Liquefied Petroleum Gas, more commonly known as LPG, is hydrocarbon fuel, lighter than petroleum, occurring naturally in oil and gas fields or extracted in the oil refining process. These high quality gases are suitable for compact storage and transport in liquid form, in pressurized bulk vessels or cylinders.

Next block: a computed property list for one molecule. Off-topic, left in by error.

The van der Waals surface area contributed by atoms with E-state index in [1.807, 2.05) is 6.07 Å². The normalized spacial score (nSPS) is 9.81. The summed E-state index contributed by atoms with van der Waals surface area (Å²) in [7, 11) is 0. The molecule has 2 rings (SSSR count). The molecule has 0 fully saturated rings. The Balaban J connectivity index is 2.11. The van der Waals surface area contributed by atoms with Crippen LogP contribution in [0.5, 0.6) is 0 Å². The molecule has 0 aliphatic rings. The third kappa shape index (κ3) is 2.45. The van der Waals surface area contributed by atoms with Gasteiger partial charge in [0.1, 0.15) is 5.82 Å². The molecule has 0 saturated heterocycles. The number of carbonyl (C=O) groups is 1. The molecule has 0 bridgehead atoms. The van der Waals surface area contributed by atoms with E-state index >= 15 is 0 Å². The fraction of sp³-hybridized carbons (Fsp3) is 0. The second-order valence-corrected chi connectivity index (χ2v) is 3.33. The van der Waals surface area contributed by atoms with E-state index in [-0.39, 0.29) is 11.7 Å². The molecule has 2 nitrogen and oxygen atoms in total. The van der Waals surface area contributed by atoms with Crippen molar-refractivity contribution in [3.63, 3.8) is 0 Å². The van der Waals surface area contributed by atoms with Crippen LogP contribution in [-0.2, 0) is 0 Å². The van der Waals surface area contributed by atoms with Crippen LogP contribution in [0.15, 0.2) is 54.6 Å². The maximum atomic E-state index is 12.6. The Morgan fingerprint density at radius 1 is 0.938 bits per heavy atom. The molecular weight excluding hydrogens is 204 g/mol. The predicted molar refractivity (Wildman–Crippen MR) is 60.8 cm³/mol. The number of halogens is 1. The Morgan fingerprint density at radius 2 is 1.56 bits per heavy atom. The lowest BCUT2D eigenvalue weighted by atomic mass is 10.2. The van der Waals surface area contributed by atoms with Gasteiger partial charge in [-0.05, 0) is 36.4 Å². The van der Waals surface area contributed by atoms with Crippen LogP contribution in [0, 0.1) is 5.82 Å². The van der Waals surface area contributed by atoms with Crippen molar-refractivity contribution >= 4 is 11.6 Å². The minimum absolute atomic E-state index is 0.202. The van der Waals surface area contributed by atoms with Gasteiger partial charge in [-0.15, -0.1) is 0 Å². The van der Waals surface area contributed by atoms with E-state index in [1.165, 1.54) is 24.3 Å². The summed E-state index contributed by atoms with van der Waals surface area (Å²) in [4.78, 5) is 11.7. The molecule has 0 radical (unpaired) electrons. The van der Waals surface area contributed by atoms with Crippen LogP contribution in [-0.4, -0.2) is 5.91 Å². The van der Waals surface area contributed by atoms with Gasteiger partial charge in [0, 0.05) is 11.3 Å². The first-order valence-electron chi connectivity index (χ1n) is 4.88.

LPG is the term widely used to describe a family of light hydrocarbons called “gas liquids”. The most prominent members of this family are propane (C3H8) and butane (C4H10). Other members of the LPG family are ethane and pentane. It is the unique character of LPG that makes it such popular and widely used fuel. LPG at normal temperature and pressure is a gas and changes to liquid when subjected to modest pressure or cooling. In liquid form, the tank pressure is about twice the pressure in a normal truck tire.  The reason LPG is liquefied is to make it easy and efficient to transport and store. One unit of liquid has the same energy content as 270 units of gas. Thus, LPG has density for storage and transportation, yet all the benefits of a clean vaporous fuel when used at the burner tip or engine. For standard heating and cooking purposes, LPG usually consists of a mixture of propane and butane. Propane starts vaporizing above -45°C, so it is more versatile for general use. Butane starts vaporizing above -2°C and requires a propane/butane mixture in cold environments, as it will not vaporize as readily as propane.